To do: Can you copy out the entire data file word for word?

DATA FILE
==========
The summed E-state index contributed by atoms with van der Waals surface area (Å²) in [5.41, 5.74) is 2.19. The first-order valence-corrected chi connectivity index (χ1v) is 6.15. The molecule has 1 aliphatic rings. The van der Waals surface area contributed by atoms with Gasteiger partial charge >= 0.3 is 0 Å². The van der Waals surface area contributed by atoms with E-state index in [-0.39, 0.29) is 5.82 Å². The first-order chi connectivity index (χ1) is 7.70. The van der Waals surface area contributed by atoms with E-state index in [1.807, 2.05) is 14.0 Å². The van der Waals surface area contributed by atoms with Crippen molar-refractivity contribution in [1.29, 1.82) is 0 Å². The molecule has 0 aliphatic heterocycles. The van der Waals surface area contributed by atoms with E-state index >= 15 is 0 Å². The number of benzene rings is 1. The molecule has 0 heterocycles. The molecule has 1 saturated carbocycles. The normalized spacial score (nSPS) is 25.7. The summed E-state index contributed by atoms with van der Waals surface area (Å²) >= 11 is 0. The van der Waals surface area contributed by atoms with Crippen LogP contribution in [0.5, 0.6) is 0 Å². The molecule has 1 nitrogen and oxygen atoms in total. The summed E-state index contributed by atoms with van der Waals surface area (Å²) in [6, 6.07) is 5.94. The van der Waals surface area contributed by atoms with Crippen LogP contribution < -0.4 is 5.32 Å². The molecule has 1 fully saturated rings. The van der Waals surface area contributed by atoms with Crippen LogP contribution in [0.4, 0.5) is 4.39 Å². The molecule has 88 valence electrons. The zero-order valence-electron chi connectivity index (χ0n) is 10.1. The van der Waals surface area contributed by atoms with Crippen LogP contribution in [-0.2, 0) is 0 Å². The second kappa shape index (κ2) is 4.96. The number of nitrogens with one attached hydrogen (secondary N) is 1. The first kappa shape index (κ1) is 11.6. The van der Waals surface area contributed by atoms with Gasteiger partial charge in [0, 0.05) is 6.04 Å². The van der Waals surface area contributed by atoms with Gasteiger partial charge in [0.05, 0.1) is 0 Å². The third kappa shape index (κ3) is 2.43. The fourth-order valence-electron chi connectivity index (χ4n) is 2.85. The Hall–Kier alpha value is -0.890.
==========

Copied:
The summed E-state index contributed by atoms with van der Waals surface area (Å²) in [5.41, 5.74) is 2.19. The first-order valence-corrected chi connectivity index (χ1v) is 6.15. The molecule has 1 aliphatic rings. The van der Waals surface area contributed by atoms with Gasteiger partial charge >= 0.3 is 0 Å². The van der Waals surface area contributed by atoms with E-state index in [-0.39, 0.29) is 5.82 Å². The first-order chi connectivity index (χ1) is 7.70. The van der Waals surface area contributed by atoms with E-state index in [1.807, 2.05) is 14.0 Å². The van der Waals surface area contributed by atoms with Crippen molar-refractivity contribution in [1.29, 1.82) is 0 Å². The molecule has 0 aliphatic heterocycles. The van der Waals surface area contributed by atoms with E-state index >= 15 is 0 Å². The number of benzene rings is 1. The molecule has 0 heterocycles. The molecule has 1 saturated carbocycles. The normalized spacial score (nSPS) is 25.7. The summed E-state index contributed by atoms with van der Waals surface area (Å²) >= 11 is 0. The van der Waals surface area contributed by atoms with Crippen LogP contribution in [0.5, 0.6) is 0 Å². The molecule has 1 nitrogen and oxygen atoms in total. The summed E-state index contributed by atoms with van der Waals surface area (Å²) in [6, 6.07) is 5.94. The van der Waals surface area contributed by atoms with Crippen LogP contribution < -0.4 is 5.32 Å². The molecule has 1 fully saturated rings. The van der Waals surface area contributed by atoms with Crippen LogP contribution in [0.4, 0.5) is 4.39 Å². The molecule has 88 valence electrons. The zero-order valence-electron chi connectivity index (χ0n) is 10.1. The van der Waals surface area contributed by atoms with Crippen LogP contribution in [-0.2, 0) is 0 Å². The second kappa shape index (κ2) is 4.96. The number of nitrogens with one attached hydrogen (secondary N) is 1. The first kappa shape index (κ1) is 11.6. The van der Waals surface area contributed by atoms with Gasteiger partial charge in [0, 0.05) is 6.04 Å². The van der Waals surface area contributed by atoms with Gasteiger partial charge in [0.05, 0.1) is 0 Å². The third kappa shape index (κ3) is 2.43. The fourth-order valence-electron chi connectivity index (χ4n) is 2.85. The Hall–Kier alpha value is -0.890.